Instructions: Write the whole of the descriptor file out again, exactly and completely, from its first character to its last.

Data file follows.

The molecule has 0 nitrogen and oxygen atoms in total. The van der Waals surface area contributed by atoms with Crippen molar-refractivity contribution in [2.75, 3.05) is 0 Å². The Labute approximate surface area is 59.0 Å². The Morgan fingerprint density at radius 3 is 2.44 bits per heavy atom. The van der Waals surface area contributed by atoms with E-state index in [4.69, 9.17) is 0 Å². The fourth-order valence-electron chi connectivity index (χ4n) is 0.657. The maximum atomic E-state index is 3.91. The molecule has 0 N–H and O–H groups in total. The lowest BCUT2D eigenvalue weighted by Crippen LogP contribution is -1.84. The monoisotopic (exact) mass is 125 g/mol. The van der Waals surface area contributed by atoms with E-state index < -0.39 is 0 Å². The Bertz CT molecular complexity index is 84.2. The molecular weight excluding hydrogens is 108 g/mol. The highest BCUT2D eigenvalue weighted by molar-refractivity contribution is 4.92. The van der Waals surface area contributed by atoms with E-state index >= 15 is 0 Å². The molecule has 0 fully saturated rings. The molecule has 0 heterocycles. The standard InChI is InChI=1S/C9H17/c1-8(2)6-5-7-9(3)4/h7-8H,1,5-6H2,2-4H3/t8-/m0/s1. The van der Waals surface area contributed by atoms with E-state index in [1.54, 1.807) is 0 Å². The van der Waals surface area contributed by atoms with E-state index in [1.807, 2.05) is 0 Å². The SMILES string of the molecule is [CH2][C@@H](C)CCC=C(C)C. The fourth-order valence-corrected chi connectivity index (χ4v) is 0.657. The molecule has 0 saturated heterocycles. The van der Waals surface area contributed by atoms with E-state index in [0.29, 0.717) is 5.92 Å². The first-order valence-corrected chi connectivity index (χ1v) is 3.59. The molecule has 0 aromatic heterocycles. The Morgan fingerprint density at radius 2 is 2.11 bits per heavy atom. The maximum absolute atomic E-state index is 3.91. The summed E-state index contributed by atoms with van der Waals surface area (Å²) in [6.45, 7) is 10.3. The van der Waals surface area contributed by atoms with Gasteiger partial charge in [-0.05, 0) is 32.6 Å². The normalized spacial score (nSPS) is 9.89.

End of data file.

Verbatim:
The molecule has 0 nitrogen and oxygen atoms in total. The van der Waals surface area contributed by atoms with Crippen molar-refractivity contribution in [2.75, 3.05) is 0 Å². The Labute approximate surface area is 59.0 Å². The Morgan fingerprint density at radius 3 is 2.44 bits per heavy atom. The van der Waals surface area contributed by atoms with E-state index in [4.69, 9.17) is 0 Å². The fourth-order valence-electron chi connectivity index (χ4n) is 0.657. The maximum atomic E-state index is 3.91. The molecule has 0 N–H and O–H groups in total. The lowest BCUT2D eigenvalue weighted by Crippen LogP contribution is -1.84. The monoisotopic (exact) mass is 125 g/mol. The van der Waals surface area contributed by atoms with E-state index < -0.39 is 0 Å². The Bertz CT molecular complexity index is 84.2. The molecular weight excluding hydrogens is 108 g/mol. The highest BCUT2D eigenvalue weighted by molar-refractivity contribution is 4.92. The van der Waals surface area contributed by atoms with E-state index >= 15 is 0 Å². The molecule has 0 fully saturated rings. The molecule has 0 heterocycles. The standard InChI is InChI=1S/C9H17/c1-8(2)6-5-7-9(3)4/h7-8H,1,5-6H2,2-4H3/t8-/m0/s1. The van der Waals surface area contributed by atoms with E-state index in [1.54, 1.807) is 0 Å². The van der Waals surface area contributed by atoms with E-state index in [1.807, 2.05) is 0 Å². The SMILES string of the molecule is [CH2][C@@H](C)CCC=C(C)C. The fourth-order valence-corrected chi connectivity index (χ4v) is 0.657. The molecule has 0 saturated heterocycles. The van der Waals surface area contributed by atoms with E-state index in [0.29, 0.717) is 5.92 Å². The first-order valence-corrected chi connectivity index (χ1v) is 3.59. The molecule has 0 aromatic heterocycles. The Morgan fingerprint density at radius 2 is 2.11 bits per heavy atom. The maximum absolute atomic E-state index is 3.91. The summed E-state index contributed by atoms with van der Waals surface area (Å²) in [6.45, 7) is 10.3. The van der Waals surface area contributed by atoms with Gasteiger partial charge in [-0.05, 0) is 32.6 Å². The normalized spacial score (nSPS) is 9.89.